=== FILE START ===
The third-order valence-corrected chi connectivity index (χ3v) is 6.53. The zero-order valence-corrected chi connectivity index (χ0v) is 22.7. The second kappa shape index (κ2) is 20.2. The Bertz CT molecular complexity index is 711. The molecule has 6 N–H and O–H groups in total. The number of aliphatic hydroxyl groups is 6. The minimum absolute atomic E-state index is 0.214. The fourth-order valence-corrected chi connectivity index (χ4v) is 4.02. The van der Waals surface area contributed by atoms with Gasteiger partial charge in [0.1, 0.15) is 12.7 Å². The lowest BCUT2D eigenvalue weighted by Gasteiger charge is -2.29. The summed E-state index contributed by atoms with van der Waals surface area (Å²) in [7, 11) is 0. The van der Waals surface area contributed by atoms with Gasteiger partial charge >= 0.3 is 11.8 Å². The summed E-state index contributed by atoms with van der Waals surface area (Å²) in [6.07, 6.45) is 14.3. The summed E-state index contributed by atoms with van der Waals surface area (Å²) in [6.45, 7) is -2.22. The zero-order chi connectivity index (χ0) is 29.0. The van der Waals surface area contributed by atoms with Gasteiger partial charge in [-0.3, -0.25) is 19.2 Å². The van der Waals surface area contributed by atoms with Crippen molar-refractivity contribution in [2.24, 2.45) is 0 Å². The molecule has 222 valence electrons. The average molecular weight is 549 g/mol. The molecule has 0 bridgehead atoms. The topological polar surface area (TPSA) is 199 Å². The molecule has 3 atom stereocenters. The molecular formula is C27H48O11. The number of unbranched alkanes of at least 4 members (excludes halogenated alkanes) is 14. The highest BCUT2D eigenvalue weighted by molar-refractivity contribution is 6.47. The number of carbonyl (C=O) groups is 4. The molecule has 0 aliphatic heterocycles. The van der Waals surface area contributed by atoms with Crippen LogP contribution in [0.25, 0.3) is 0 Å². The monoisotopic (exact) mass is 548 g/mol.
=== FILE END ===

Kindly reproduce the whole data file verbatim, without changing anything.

The third-order valence-corrected chi connectivity index (χ3v) is 6.53. The zero-order valence-corrected chi connectivity index (χ0v) is 22.7. The second kappa shape index (κ2) is 20.2. The Bertz CT molecular complexity index is 711. The molecule has 6 N–H and O–H groups in total. The number of aliphatic hydroxyl groups is 6. The minimum absolute atomic E-state index is 0.214. The fourth-order valence-corrected chi connectivity index (χ4v) is 4.02. The van der Waals surface area contributed by atoms with Gasteiger partial charge in [0.1, 0.15) is 12.7 Å². The lowest BCUT2D eigenvalue weighted by Gasteiger charge is -2.29. The summed E-state index contributed by atoms with van der Waals surface area (Å²) in [7, 11) is 0. The van der Waals surface area contributed by atoms with Gasteiger partial charge >= 0.3 is 11.8 Å². The summed E-state index contributed by atoms with van der Waals surface area (Å²) in [6.07, 6.45) is 14.3. The summed E-state index contributed by atoms with van der Waals surface area (Å²) in [6.45, 7) is -2.22. The zero-order chi connectivity index (χ0) is 29.0. The van der Waals surface area contributed by atoms with Gasteiger partial charge in [-0.3, -0.25) is 19.2 Å². The van der Waals surface area contributed by atoms with Crippen molar-refractivity contribution in [2.24, 2.45) is 0 Å². The molecule has 222 valence electrons. The average molecular weight is 549 g/mol. The molecule has 0 bridgehead atoms. The topological polar surface area (TPSA) is 199 Å². The molecule has 3 atom stereocenters. The molecular formula is C27H48O11. The number of unbranched alkanes of at least 4 members (excludes halogenated alkanes) is 14. The highest BCUT2D eigenvalue weighted by molar-refractivity contribution is 6.47. The number of carbonyl (C=O) groups is 4. The molecule has 0 aliphatic heterocycles. The van der Waals surface area contributed by atoms with Crippen LogP contribution in [0.25, 0.3) is 0 Å². The monoisotopic (exact) mass is 548 g/mol.